NASA Twins Study Reveals How Human Genes Behave In Outer Space

NASA's Twins Study has already yielded some interesting discoveries about its subjects, astronauts Mark and Scott Kelly. And while the full findings won't be released until next year, the latest partial findings now offer an interesting look at how gene expression takes place in outer space.

According to a recent press release from the space agency, the Twins Study's preliminary results suggest that space travel results in an increase in methylation. NASA explains this as the process of turning genes on and off, which is necessary as the body tries to adjust to the unusual environment of zero gravity.

"Some of the most exciting things that we've seen from looking at gene expression in space is that we really see an explosion, like fireworks taking off, as soon as the human body gets into space," read a statement from NASA Twins Study principal investigator Chris Mason, a geneticist from Weill Cornell Medicine.

"With this study, we've seen thousands and thousands of genes change how they are turned on and turned off. This happens as soon as an astronaut gets into space, and some of the activity persists temporarily upon return to Earth."
As PBS recalled, the studies were carried out as NASA's Scott Kelly spent a year aboard the International Space Station, while his identical twin brother Mark, a retired NASA astronaut, stayed at home on Earth. One of the main observations noted as early as last year was the fact that Scott returned to Earth about two inches taller than his twin, but that was something NASA was expecting all along.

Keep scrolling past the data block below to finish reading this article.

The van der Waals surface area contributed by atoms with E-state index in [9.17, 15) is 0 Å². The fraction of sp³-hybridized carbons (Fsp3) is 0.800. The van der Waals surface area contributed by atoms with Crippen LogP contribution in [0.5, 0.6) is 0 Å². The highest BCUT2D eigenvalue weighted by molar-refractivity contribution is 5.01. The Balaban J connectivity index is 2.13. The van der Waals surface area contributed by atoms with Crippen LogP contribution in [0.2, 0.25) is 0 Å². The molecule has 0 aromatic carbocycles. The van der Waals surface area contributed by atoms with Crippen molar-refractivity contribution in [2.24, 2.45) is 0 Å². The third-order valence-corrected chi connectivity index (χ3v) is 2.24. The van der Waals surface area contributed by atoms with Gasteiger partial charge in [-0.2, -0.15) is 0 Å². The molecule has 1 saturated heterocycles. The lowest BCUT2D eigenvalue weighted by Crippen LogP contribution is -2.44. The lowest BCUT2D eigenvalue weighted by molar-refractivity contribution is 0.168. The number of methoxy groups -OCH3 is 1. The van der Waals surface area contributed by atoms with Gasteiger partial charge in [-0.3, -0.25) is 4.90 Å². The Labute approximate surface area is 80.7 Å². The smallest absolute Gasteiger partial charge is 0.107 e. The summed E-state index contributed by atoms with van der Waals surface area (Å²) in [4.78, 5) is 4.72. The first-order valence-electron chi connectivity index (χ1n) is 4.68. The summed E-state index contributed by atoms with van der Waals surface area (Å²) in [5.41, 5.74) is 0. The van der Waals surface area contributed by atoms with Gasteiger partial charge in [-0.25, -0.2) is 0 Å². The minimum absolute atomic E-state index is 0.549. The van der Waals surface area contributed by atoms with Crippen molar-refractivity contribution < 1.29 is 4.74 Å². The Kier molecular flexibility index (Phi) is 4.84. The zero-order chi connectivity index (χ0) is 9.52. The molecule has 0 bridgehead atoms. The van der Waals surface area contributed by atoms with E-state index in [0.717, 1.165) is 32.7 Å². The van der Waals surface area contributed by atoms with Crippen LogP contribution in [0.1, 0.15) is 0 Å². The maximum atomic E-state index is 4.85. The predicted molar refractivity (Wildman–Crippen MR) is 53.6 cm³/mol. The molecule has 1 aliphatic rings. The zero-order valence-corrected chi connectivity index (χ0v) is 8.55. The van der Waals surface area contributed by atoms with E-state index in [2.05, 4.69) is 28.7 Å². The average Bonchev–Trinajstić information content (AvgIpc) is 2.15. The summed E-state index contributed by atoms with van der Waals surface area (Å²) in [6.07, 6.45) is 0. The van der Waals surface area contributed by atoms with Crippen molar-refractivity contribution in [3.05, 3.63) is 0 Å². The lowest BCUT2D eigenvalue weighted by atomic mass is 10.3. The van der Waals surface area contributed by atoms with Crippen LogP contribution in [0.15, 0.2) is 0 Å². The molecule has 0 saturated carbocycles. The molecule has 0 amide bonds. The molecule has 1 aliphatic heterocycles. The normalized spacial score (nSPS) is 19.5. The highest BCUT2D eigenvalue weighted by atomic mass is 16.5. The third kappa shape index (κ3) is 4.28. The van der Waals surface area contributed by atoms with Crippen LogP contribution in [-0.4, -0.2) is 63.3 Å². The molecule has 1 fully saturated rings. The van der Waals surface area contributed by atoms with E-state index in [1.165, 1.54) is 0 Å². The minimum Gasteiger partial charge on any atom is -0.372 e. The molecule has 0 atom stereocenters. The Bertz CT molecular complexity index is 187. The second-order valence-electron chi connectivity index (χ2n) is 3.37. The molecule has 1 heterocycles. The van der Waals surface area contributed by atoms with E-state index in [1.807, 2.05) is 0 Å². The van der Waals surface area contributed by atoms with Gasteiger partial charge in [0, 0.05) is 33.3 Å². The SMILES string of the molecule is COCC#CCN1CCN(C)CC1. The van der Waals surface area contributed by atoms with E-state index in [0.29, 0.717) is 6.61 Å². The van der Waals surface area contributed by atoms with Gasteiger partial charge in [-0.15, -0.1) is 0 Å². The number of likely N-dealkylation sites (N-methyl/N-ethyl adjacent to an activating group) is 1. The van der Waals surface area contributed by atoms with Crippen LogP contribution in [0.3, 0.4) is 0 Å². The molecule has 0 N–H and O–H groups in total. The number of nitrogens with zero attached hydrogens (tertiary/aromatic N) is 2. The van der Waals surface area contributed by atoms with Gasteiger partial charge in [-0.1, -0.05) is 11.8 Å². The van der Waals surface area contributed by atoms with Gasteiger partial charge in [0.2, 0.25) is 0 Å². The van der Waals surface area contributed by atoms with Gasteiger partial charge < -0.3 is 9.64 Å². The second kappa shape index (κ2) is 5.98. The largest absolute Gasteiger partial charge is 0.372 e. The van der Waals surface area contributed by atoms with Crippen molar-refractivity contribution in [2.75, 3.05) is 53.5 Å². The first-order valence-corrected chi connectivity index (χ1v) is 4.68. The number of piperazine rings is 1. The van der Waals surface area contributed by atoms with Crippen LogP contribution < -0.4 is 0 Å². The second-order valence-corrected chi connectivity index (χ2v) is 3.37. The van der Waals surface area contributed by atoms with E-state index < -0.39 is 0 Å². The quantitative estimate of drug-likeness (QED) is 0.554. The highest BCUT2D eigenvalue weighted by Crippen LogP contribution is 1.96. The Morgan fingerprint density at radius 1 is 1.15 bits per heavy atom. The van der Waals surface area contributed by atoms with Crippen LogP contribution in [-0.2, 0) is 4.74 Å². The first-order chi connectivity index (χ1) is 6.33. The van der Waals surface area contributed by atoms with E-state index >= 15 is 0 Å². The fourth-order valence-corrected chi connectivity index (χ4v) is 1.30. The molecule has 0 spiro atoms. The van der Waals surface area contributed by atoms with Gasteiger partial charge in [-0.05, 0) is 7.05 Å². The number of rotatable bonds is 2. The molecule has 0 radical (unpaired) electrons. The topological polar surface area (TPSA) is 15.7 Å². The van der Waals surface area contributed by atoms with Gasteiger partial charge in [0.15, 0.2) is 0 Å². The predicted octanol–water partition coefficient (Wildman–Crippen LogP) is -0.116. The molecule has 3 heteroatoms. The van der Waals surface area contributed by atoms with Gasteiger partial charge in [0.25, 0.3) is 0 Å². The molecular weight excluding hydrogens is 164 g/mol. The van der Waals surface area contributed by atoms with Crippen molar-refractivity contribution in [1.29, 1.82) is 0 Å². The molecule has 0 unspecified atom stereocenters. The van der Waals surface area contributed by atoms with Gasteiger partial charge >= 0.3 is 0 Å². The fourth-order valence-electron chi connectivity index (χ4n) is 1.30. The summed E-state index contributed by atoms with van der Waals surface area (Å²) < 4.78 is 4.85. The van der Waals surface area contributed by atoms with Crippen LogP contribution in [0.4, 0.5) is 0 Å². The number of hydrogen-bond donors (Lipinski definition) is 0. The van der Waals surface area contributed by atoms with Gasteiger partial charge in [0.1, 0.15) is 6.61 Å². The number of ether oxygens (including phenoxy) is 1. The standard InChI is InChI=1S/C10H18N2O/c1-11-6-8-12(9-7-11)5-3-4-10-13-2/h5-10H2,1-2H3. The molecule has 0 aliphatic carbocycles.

With NASA's Twins Study focusing on the internal changes in Scott and Mark Kelly's bodies, researchers revealed this week that Scott's methylation rate had gone up while he was in space. That meant that thousands of his genes had turned on and off the moment that he entered space, and that this process of gene expression was still ongoing for some time after he had returned from the ISS.

"There are over 50,000 genes in the human genome, and when floating in zero gravity, the body is trying to manage that situation in new ways," Mason explained.

As PBS continued, gene expression is a complex process with several steps, and it takes place when our genes create protein. This then leads to the creation of cells and their respective tasks. Gene expression is also the process that determines how likely we are to develop cancer, metabolic disorders, or other diseases, or how we react to stressful situations. PBS cited a few examples of this process, including the mutation of genes that could cause cancer after a person is exposed to excessive radiation.

NASA's Twins Study mentioned that DNA methylation changes genes, and might affect the odds of gene expression happening in the human body. This, according to the researchers, could point to some new risks in extended space travel, mainly "unprecedented changes" in cell function. Based on the Twins Study's post-ISS data on Scott Kelly, these changes included a growth in the astronaut's telomeres, or the small caps at the tips of DNA strands. This could be a good thing, as having longer telomeres often points to a slower or more stable aging process. However, if this change is accompanied by increases in radiation exposure, it could also mean a higher risk of developing aggressive forms of cancer.

Considering the potentially high risks methylation could pose on astronauts, scientists are now hoping to use CRISPR-Cas9 and other genetic tools to reduce the chances of methylation leading to cancer-causing genetic mutations, and to fix any cells that may have been damaged.

[Featured Image by Bill Ingalls/NASA via Getty Images]